• The most important question when addressing "is it secure" is "what is the threat".

        If your primary threat is automated brute-force-bots trying to crack your password, it is better that you have a 12-character alpha-numeric / symbolic password written next to your keyboard, than to use a weak password: it addresses your primary threat while introducing a new, lesser threat (burglary / home intrusion causing password disclosure). Of course it would be better still to do neither.

        "Jeremy85", the boy in the photo on their desk and his year of birth

        If it is not a matter of publ

      • Mine is a 24 letter memorable phrase with a single number inside it as well. Nobody on Earth can decrypt that and it's written down nowhere. My old bank didn't allow 24 letter passwords (so I assume 16 bit encryption? lol) so I dumped them.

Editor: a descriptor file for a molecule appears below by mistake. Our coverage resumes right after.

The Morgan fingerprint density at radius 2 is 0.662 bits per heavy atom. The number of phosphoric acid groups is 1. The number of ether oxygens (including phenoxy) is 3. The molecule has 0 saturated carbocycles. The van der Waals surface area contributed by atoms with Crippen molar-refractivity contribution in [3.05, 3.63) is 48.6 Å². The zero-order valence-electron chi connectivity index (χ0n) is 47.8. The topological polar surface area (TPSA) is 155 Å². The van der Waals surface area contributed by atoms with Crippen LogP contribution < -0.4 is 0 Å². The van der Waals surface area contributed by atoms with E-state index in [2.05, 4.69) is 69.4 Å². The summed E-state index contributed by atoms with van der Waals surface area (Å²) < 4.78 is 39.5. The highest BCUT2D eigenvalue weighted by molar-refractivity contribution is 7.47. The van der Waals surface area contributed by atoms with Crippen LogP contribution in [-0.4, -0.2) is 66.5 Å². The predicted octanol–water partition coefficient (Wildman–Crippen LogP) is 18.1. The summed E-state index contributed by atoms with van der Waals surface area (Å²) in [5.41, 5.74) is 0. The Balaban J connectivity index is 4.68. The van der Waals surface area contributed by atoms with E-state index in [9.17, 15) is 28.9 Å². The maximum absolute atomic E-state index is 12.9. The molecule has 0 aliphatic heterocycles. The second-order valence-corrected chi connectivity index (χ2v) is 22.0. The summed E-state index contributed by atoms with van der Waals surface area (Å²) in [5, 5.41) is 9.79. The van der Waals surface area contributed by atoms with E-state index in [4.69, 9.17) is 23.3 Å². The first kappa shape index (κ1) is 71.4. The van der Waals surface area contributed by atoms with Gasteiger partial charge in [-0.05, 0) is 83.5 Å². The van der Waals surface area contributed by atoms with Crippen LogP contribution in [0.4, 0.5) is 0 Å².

• by ultranova (717540)

          Mine is a 24 letter memorable phrase with a single number inside it as well. Nobody on Earth can decrypt that and it's written down nowhere.

          But useful details about it are written down right here on Slashdot. How many combinations of words add up to 24 or 23 letters, with or without spaces? A lot less than add up to a random amount.

          This is the biggest threat to security: people like to brag about how smart they are, and as they do they give up information. Joe Hacker can follow you and learn more and more

    • Things really get ugly when the school calls to say Jeremy spoke in class.

    • by manu0601 (2221348)
      Actually, "Jeremy was born in 1985" is a rather good password. Add a typo and it is even better: "Jeremi was born in 1985"
      • Isn't that gonna stay in your mussle memory or something and make you make the same typo every time you write jeremy?
        And If you happen to have told any body about your dirty little secret(You just did), whenever you make a typo in public you lose a word from your passwords.